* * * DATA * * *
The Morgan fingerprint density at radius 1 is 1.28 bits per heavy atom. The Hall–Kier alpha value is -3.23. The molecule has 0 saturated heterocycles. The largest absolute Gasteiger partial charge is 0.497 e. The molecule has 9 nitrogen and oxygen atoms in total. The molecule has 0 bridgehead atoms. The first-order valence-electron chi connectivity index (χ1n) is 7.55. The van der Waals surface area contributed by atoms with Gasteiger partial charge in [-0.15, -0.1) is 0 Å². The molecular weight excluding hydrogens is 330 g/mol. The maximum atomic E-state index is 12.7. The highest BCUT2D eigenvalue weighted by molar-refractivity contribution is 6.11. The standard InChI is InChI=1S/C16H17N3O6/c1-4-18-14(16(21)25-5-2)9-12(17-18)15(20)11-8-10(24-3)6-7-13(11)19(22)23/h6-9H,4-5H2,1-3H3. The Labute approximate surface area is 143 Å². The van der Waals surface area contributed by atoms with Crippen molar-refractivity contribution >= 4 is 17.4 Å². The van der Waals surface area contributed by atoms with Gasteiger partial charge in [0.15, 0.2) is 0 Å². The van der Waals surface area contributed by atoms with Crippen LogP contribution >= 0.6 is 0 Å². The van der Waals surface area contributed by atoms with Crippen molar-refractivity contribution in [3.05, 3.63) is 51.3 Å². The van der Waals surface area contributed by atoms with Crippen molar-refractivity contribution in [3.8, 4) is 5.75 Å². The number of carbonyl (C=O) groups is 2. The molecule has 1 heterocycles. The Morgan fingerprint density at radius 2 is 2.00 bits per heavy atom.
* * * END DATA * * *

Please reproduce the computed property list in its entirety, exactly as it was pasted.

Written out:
The Morgan fingerprint density at radius 1 is 1.28 bits per heavy atom. The Hall–Kier alpha value is -3.23. The molecule has 0 saturated heterocycles. The largest absolute Gasteiger partial charge is 0.497 e. The molecule has 9 nitrogen and oxygen atoms in total. The molecule has 0 bridgehead atoms. The first-order valence-electron chi connectivity index (χ1n) is 7.55. The van der Waals surface area contributed by atoms with Gasteiger partial charge in [-0.15, -0.1) is 0 Å². The molecular weight excluding hydrogens is 330 g/mol. The maximum atomic E-state index is 12.7. The highest BCUT2D eigenvalue weighted by molar-refractivity contribution is 6.11. The standard InChI is InChI=1S/C16H17N3O6/c1-4-18-14(16(21)25-5-2)9-12(17-18)15(20)11-8-10(24-3)6-7-13(11)19(22)23/h6-9H,4-5H2,1-3H3. The Labute approximate surface area is 143 Å². The van der Waals surface area contributed by atoms with Crippen molar-refractivity contribution >= 4 is 17.4 Å². The van der Waals surface area contributed by atoms with Gasteiger partial charge in [0.15, 0.2) is 0 Å². The van der Waals surface area contributed by atoms with Crippen LogP contribution >= 0.6 is 0 Å². The van der Waals surface area contributed by atoms with Crippen molar-refractivity contribution in [3.05, 3.63) is 51.3 Å². The van der Waals surface area contributed by atoms with Crippen molar-refractivity contribution in [3.8, 4) is 5.75 Å². The number of carbonyl (C=O) groups is 2. The molecule has 1 heterocycles. The Morgan fingerprint density at radius 2 is 2.00 bits per heavy atom.